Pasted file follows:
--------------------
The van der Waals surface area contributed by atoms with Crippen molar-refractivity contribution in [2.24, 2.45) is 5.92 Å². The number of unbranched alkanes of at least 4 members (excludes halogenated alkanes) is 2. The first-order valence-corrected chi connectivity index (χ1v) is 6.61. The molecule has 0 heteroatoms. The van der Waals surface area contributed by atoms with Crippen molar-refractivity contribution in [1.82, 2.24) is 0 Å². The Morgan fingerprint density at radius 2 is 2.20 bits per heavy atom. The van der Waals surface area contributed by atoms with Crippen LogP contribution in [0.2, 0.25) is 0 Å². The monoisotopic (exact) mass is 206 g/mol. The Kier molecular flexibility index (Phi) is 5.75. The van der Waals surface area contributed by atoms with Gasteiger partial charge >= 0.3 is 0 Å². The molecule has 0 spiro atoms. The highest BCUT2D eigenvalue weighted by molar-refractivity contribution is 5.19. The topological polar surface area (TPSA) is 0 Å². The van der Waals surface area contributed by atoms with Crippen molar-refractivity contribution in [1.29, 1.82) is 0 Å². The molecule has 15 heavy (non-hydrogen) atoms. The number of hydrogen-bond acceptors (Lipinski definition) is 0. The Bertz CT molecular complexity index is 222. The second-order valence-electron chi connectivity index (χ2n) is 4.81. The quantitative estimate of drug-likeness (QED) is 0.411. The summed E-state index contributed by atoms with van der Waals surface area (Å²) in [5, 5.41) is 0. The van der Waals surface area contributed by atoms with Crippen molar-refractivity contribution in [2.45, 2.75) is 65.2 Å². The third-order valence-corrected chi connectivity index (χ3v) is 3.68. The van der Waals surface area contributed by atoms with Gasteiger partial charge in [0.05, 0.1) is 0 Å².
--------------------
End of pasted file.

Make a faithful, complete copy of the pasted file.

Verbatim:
The van der Waals surface area contributed by atoms with Crippen molar-refractivity contribution in [2.24, 2.45) is 5.92 Å². The number of unbranched alkanes of at least 4 members (excludes halogenated alkanes) is 2. The first-order valence-corrected chi connectivity index (χ1v) is 6.61. The molecule has 0 heteroatoms. The van der Waals surface area contributed by atoms with Crippen molar-refractivity contribution in [1.82, 2.24) is 0 Å². The Morgan fingerprint density at radius 2 is 2.20 bits per heavy atom. The van der Waals surface area contributed by atoms with Crippen LogP contribution in [0.2, 0.25) is 0 Å². The monoisotopic (exact) mass is 206 g/mol. The Kier molecular flexibility index (Phi) is 5.75. The van der Waals surface area contributed by atoms with Gasteiger partial charge >= 0.3 is 0 Å². The molecule has 0 spiro atoms. The highest BCUT2D eigenvalue weighted by molar-refractivity contribution is 5.19. The topological polar surface area (TPSA) is 0 Å². The van der Waals surface area contributed by atoms with Crippen molar-refractivity contribution in [1.29, 1.82) is 0 Å². The molecule has 15 heavy (non-hydrogen) atoms. The number of hydrogen-bond acceptors (Lipinski definition) is 0. The Bertz CT molecular complexity index is 222. The second-order valence-electron chi connectivity index (χ2n) is 4.81. The quantitative estimate of drug-likeness (QED) is 0.411. The summed E-state index contributed by atoms with van der Waals surface area (Å²) in [5, 5.41) is 0. The van der Waals surface area contributed by atoms with Crippen molar-refractivity contribution in [2.45, 2.75) is 65.2 Å². The third-order valence-corrected chi connectivity index (χ3v) is 3.68. The van der Waals surface area contributed by atoms with Gasteiger partial charge in [0.05, 0.1) is 0 Å².